Biography & Memoir Book Reviews (page 5)

ALL THESE THINGS THAT I'VE DONE by Matt Pinfield
BIOGRAPHY & MEMOIR
Released: Sept. 6, 2016

"Pinfield is a disarmingly likable guide through rock 'n' roll's twilight, though he occasionally epitomizes a music industry hustler."
A charming, rambling account of a life saved by rock 'n' roll—and devoted to the music industry. Read full book review >
WHERE AM I NOW? by Mara Wilson
BIOGRAPHY & MEMOIR
Released: Sept. 13, 2016

"A readably candid, sharp memoir."
A 20-something playwright and actor's memoir about her childhood journey to Hollywood fame and teenage descent into contented semiobscurity. Read full book review >

ALL THE KREMLIN'S MEN by Mikhail Zygar
BIOGRAPHY & MEMOIR
Released: Sept. 6, 2016

"Certainly for Kremlinologists but also for readers wishing to better understand how Putin's Russia has come to look so much like the old Soviet Union."
A veteran journalist and former editor-in-chief of Russia's only independent TV news station paints a revealing group portrait of the entourage influencing Vladimir Putin. Read full book review >
THE GENERAL VS. THE PRESIDENT by H.W. Brands
BIOGRAPHY & MEMOIR
Released: Oct. 11, 2016

"An exciting, well-written comparison study of two American leaders at loggerheads during the Korean War crisis."
Two American heroes tested and tried at their most inspired hours. Read full book review >
EINSTEIN'S MASTERWORK by John Gribbin
BIOGRAPHY & MEMOIR
Released: Sept. 6, 2016

"Walter Isaacson goes deeper into his life and Dennis Overbye into his work, but readers will find this shorter biography entirely satisfactory."
A prolific British science writer examines the creation of Einstein's General Theory of Relativity. Read full book review >

GOOD VIBRATIONS by Mike Love
BIOGRAPHY & MEMOIR
Released: Sept. 13, 2016

"For Beach Boys completists, essential. For die-hard fans of Love & Mercy, probably one to miss."
The Beach Boy everyone loves to hate speaks his piece—sometimes sweetly, often gruffly, but always candidly. Read full book review >
CHASING UTOPIA by David Leach
BIOGRAPHY & MEMOIR
Released: Sept. 13, 2016

"An eye-opening look at an Eden of eco-villages gradually giving way to economic exigencies."
A personal journey back to the kibbutz of the author's youth prompts an examination of the larger reasons for the Israeli disenchantment with the pioneering enterprise. Read full book review >
THE RED BANDANNA by Tom Rinaldi
BIOGRAPHY & MEMOIR
Released: Sept. 6, 2016

"A moving, deeply felt tribute to a courageous individual who sacrificed his life to save others."
The inspirational story of a modern-day hero who escorted dozens to safety during the 9/11 attacks. Read full book review >
FIELDS OF BATTLE by Brian Curtis
BIOGRAPHY & MEMOIR
Released: Sept. 27, 2016

"A fine sports book with a stirring extra dimension."
A veteran sports journalist revisits "the most unusual yet meaningful Rose Bowl Game" ever. Read full book review >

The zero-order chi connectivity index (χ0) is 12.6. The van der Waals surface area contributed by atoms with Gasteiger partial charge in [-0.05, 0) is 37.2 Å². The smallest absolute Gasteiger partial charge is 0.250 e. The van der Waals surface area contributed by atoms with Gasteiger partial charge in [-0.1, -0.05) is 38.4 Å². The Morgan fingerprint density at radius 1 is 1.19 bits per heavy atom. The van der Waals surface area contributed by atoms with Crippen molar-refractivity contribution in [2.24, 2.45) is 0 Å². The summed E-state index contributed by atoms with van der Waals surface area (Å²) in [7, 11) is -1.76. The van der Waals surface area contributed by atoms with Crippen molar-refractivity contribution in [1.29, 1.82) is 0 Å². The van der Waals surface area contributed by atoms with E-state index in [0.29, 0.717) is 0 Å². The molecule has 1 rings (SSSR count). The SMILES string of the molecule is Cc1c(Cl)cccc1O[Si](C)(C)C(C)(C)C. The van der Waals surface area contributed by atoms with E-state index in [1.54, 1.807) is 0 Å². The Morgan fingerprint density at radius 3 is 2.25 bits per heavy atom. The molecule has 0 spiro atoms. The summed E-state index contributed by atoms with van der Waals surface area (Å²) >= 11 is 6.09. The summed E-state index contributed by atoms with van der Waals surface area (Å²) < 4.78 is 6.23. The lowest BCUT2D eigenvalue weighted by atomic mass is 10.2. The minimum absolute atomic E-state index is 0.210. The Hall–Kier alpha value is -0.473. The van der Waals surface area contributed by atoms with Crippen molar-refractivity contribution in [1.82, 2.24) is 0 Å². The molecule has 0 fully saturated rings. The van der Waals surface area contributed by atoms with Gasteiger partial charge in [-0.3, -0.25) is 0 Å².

TREYF by Elissa Altman
BIOGRAPHY & MEMOIR
Released: Sept. 20, 2016

"A poignant and life-affirming family memoir."
A James Beard Award-winning food blogger's account of growing up in a family with conflicting attitudes toward Judaism. Read full book review >
THE ARAB OF THE FUTURE 2 by Riad Sattouf
BIOGRAPHY & MEMOIR
Released: Sept. 20, 2016

"A solid continuation, but subsequent volumes are sure to provide even more provocative material."
The second volume of the author's graphic memoir presents a portrait of the Franco-Syrian artist as a young boy. Read full book review >
Boomer Tales by LaRue Agresti
BIOGRAPHY & MEMOIR
Released: Oct. 21, 2015

"A somewhat random but entertaining sampler of meanderings in the Age of Aquarius and beyond."
Agresti describes her childhood and well-traveled adult life during the 1950s, '60s and '70s, from her native Chicago to the Florida Keys. Read full book review >
Kirkus Interview
Nancy Isenberg
author of WHITE TRASH
July 19, 2016

Poor Americans have existed from the time of the earliest British colonial settlement. They were alternately known as “waste people,” “offals,” “rubbish,” “lazy lubbers,” and “crackers.” By the 1850s, the downtrodden included so-called “clay eaters” and “sandhillers,” known for prematurely aged children distinguished by their yellowish skin, ragged clothing, and listless minds. Surveying political rhetoric and policy, popular literature and scientific theories over 400 years, in White Trash: The 400-Year Untold History of Class in America, Nancy Isenberg upends assumptions about America’s supposedly class-free society––where liberty and hard work were meant to ensure real social mobility. Poor whites were central to the rise of the Republican Party in the early nineteenth century, and the Civil War itself was fought over class issues nearly as much as it was fought over slavery. “A riveting thesis supported by staggering research,” our reviewer writes in a starred review. View video >